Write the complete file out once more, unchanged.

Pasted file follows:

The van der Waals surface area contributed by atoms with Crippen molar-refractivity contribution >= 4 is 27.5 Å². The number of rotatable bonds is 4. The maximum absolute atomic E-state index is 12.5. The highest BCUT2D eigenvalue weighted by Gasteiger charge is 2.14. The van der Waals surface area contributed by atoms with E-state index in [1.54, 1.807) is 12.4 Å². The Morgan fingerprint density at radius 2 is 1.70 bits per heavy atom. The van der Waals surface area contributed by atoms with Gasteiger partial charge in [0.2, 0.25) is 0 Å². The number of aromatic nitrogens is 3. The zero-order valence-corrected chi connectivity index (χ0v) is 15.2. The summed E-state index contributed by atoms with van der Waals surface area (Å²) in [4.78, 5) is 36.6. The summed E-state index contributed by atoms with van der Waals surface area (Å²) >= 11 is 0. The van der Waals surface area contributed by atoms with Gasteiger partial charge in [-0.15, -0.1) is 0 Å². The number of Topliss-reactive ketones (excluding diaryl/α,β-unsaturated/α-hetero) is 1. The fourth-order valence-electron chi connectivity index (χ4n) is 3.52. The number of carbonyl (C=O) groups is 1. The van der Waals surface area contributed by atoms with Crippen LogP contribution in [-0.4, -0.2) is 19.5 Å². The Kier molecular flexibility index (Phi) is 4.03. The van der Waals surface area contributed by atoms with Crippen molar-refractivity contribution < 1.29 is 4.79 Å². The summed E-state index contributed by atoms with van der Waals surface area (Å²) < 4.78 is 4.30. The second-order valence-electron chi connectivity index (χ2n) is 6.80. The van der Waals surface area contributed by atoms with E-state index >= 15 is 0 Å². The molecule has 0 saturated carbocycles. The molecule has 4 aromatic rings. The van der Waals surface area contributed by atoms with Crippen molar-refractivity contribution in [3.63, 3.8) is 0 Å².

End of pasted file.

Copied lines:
The van der Waals surface area contributed by atoms with Crippen molar-refractivity contribution >= 4 is 27.5 Å². The number of rotatable bonds is 4. The maximum absolute atomic E-state index is 12.5. The highest BCUT2D eigenvalue weighted by Gasteiger charge is 2.14. The van der Waals surface area contributed by atoms with E-state index in [1.54, 1.807) is 12.4 Å². The Morgan fingerprint density at radius 2 is 1.70 bits per heavy atom. The van der Waals surface area contributed by atoms with Gasteiger partial charge in [0.2, 0.25) is 0 Å². The number of aromatic nitrogens is 3. The zero-order valence-corrected chi connectivity index (χ0v) is 15.2. The summed E-state index contributed by atoms with van der Waals surface area (Å²) in [4.78, 5) is 36.6. The summed E-state index contributed by atoms with van der Waals surface area (Å²) >= 11 is 0. The van der Waals surface area contributed by atoms with Gasteiger partial charge in [-0.15, -0.1) is 0 Å². The number of Topliss-reactive ketones (excluding diaryl/α,β-unsaturated/α-hetero) is 1. The fourth-order valence-electron chi connectivity index (χ4n) is 3.52. The number of carbonyl (C=O) groups is 1. The van der Waals surface area contributed by atoms with Crippen LogP contribution in [-0.4, -0.2) is 19.5 Å². The Kier molecular flexibility index (Phi) is 4.03. The van der Waals surface area contributed by atoms with Crippen molar-refractivity contribution < 1.29 is 4.79 Å². The summed E-state index contributed by atoms with van der Waals surface area (Å²) < 4.78 is 4.30. The second-order valence-electron chi connectivity index (χ2n) is 6.80. The van der Waals surface area contributed by atoms with E-state index >= 15 is 0 Å². The molecule has 0 saturated carbocycles. The molecule has 4 aromatic rings. The van der Waals surface area contributed by atoms with Crippen molar-refractivity contribution in [3.63, 3.8) is 0 Å².